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The EU is in disarray and risks losing its fundamental principle: freedom of movement

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Hungarian riot police charge migrants at the border crossing with Serbia in Roszke, Hungary September 16, 2015. Reuters/Karnok Csaba

Hungarian riot police charge migrants at the border crossing with Serbia in Roszke, Hungary September 16, 2015. Reuters/Karnok Csaba

REUTERS

Hungarian riot police charge migrants at the border crossing with Serbia in Roszke, Hungary September 16, 2015. Reuters/Karnok Csaba

Five words contain the entire content and meaning of the most notorious question ever asked. "Am I my brother's keeper?" We all know the Bible story, and the answer.

Yes, we are all our brothers' and sisters' keepers, and our brothers and sisters are all humanity. Our civilisation, such as it is, rests on that proposition.

Little Aylan, lying dead on a Mediterranean beach, was our brother. The victims of the horrors perpetrated by Isil are our brothers and sisters. So too are the victims of the weapons deployed to so little useful effect by the Western powers, who will neither impose order on the Middle East nor accept any blame for the collapse of the Arab Spring and the propping up of old and new dictatorships.

But surely, one may ask, if brotherhood can be found anywhere it is within that zone of peace established by the European Union and founded on humanity's most noble principles?

Alas, the EU these days resembles an elderly patient who has lain ill for a long time and whose condition has suddenly deteriorated, to the point where we fear he will not survive.

The woes of the EU began a long time ago. A crucial moment came with the decision to create the monetary union in the absence of a political union. Since then, the union has lost its reputation for competence and fairness. Nothing bears that out more solidly than its treatment of Ireland.

In a letter in this newspaper the other day, John Cuffe of Dunboyne put forward a series of propositions. His final item read, "Go to Europe and look for the €8bn we were duped and threatened into paying."

We may not be quite sure about the figure, but we know that it's close enough. We also know that we were promised debt relief and that Europe reneged on the promise, notwithstanding that it had the support of none other than Angela Merkel. But something more ominous - something that relates to the fundamental principles of the EU - has occurred in the last few days.

One of the bases of the EU's foundation is the principle of free movement of people within the borders of the union. That has now been at least partly abandoned. The egregious policy of Hungarian prime minister Viktor Orban involves closing off his country from its neighbours. Behind him stands Vladimir Putin, never at a loss to find means of destabilising his own borders.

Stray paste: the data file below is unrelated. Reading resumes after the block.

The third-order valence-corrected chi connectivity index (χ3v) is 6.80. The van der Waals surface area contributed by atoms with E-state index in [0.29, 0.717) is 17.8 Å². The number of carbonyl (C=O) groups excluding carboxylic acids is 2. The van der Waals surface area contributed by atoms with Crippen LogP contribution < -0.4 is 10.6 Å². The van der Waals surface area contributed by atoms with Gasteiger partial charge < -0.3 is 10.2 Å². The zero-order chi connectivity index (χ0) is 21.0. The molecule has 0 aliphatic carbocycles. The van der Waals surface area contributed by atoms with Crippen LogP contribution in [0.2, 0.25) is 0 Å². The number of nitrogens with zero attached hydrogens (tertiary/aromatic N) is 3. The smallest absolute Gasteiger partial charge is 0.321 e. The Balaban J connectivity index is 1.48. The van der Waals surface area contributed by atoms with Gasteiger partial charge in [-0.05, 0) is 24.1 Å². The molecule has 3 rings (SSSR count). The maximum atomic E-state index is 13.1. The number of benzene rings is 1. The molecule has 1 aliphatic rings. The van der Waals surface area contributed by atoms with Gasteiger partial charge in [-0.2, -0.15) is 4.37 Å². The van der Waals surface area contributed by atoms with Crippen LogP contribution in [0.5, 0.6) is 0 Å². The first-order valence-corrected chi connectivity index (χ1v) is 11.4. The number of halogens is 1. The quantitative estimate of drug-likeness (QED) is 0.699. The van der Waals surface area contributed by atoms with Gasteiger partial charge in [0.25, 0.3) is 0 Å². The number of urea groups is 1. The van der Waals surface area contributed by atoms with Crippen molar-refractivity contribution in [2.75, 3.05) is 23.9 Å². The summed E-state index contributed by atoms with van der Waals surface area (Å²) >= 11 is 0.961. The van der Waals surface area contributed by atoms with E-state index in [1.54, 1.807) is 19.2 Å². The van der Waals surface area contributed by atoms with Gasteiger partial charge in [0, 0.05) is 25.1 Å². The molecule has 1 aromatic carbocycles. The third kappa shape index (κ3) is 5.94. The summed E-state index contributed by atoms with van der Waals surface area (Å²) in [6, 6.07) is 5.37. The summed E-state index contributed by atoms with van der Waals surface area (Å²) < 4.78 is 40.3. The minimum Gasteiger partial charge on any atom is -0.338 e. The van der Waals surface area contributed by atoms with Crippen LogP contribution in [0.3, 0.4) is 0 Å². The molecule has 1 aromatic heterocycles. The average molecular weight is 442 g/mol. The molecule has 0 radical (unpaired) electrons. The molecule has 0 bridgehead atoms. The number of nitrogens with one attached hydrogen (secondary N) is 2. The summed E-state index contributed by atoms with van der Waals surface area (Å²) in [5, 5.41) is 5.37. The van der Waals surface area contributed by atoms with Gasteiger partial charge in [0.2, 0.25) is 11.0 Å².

Perhaps you have seen another picture, as heartbreaking as that of little Aylan. It showed a throng of destitute and homeless people in Damascus. Around them were crumbling buildings clearly ready to fall. Damascus is the oldest continuously inhabited city in the world, as important as the beautiful monuments which Isil is determined to destroy.

I remember another migration many years ago.

As a boy reporter, I interviewed a group of Hungarian refugees who had sought sanctuary in Ireland but found their conditions of life here intolerable. I was shocked by the depth of their bitterness and anger as they prepared for the next stage of their journey to the United States. How many more such people will we meet? And who will explain an extraordinary manifestation of the crisis, the destabilisation of Turkey, long one of the West's most reliable allies?

But something more important has been breached: the principle of free movement of free peoples. We could lose that, caught as we are between our love of our comforts and the need to find means of settling millions of refugees.

Much of our trouble goes back to the Maastricht Treaty, when the great Jacques Delors warned of the dangers of a monetary union in the absence of a political union. Now the monetary union is suspended, like Mohammed's coffin, between Earth and Heaven, and the political union is in imminent danger of breaking down.

Only strong political action can cure these ills, and only one promising course of action presents itself.

By far the most powerful person in the EU is Ms Merkel. She seems to like large gatherings at which little is decided and nothing is imposed. This cannot go on. Germany must accept the leadership role for which history has destined her, and find a way to solve the current crisis and lay the foundations for a revival.

But what do we mean by a revival? Our own Government, at once weak and boastful, glories in its subservience to the European Commission, the European Central Bank and the International Monetary Fund. It has enthusiastically implemented the austerity policies imposed on Ireland, but still refuses to implement the equally necessary reforms demanded by the troika.

In the meantime, it rejoices in its real and imaginary successes and discounts all the factors which threaten the recovery.

From the Fine Gael and Labour camps emerge contradictory views. Fine Gael openly seeks a return to the pre-crash society. Labour offers a sort of analysis of capitalism which I, for one, find impossible to understand.

We must talk to our brothers and sisters, but in order to do that we must somehow find a common language.

Irish Independent